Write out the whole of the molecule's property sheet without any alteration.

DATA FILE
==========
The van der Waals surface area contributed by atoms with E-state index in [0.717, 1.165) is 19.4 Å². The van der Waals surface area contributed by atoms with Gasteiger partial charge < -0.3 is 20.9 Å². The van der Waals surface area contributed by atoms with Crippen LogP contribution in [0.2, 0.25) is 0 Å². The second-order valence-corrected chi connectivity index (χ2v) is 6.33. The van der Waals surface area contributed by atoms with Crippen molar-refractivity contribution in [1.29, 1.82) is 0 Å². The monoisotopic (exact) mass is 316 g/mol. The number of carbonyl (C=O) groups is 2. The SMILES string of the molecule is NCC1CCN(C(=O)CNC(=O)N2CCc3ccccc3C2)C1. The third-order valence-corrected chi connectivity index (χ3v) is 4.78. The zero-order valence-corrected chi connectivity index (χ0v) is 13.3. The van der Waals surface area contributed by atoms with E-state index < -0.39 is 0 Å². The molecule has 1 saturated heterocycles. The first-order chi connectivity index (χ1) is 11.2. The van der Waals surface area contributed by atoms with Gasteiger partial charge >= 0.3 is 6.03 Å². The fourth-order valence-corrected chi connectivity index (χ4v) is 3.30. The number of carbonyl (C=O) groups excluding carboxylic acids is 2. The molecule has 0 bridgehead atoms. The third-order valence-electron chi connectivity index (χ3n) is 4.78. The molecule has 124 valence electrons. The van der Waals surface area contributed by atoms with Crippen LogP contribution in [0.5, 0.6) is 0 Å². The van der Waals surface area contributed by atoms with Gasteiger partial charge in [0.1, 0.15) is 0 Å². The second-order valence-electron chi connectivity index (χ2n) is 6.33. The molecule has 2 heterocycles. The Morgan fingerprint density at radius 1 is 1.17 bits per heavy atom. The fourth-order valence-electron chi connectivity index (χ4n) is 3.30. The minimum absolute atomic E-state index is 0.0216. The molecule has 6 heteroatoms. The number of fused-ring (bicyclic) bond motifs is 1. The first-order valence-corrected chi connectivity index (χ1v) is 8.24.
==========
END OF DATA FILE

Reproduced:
The van der Waals surface area contributed by atoms with E-state index in [0.717, 1.165) is 19.4 Å². The van der Waals surface area contributed by atoms with Gasteiger partial charge < -0.3 is 20.9 Å². The van der Waals surface area contributed by atoms with Crippen LogP contribution in [0.2, 0.25) is 0 Å². The second-order valence-corrected chi connectivity index (χ2v) is 6.33. The van der Waals surface area contributed by atoms with Crippen molar-refractivity contribution in [1.29, 1.82) is 0 Å². The monoisotopic (exact) mass is 316 g/mol. The number of carbonyl (C=O) groups is 2. The SMILES string of the molecule is NCC1CCN(C(=O)CNC(=O)N2CCc3ccccc3C2)C1. The third-order valence-corrected chi connectivity index (χ3v) is 4.78. The zero-order valence-corrected chi connectivity index (χ0v) is 13.3. The van der Waals surface area contributed by atoms with E-state index < -0.39 is 0 Å². The molecule has 1 saturated heterocycles. The first-order chi connectivity index (χ1) is 11.2. The van der Waals surface area contributed by atoms with Gasteiger partial charge >= 0.3 is 6.03 Å². The fourth-order valence-corrected chi connectivity index (χ4v) is 3.30. The number of carbonyl (C=O) groups excluding carboxylic acids is 2. The molecule has 0 bridgehead atoms. The third-order valence-electron chi connectivity index (χ3n) is 4.78. The molecule has 124 valence electrons. The van der Waals surface area contributed by atoms with Crippen LogP contribution in [0.5, 0.6) is 0 Å². The van der Waals surface area contributed by atoms with Gasteiger partial charge in [0.1, 0.15) is 0 Å². The second-order valence-electron chi connectivity index (χ2n) is 6.33. The molecule has 2 heterocycles. The Morgan fingerprint density at radius 1 is 1.17 bits per heavy atom. The fourth-order valence-electron chi connectivity index (χ4n) is 3.30. The minimum absolute atomic E-state index is 0.0216. The molecule has 6 heteroatoms. The number of fused-ring (bicyclic) bond motifs is 1. The first-order valence-corrected chi connectivity index (χ1v) is 8.24.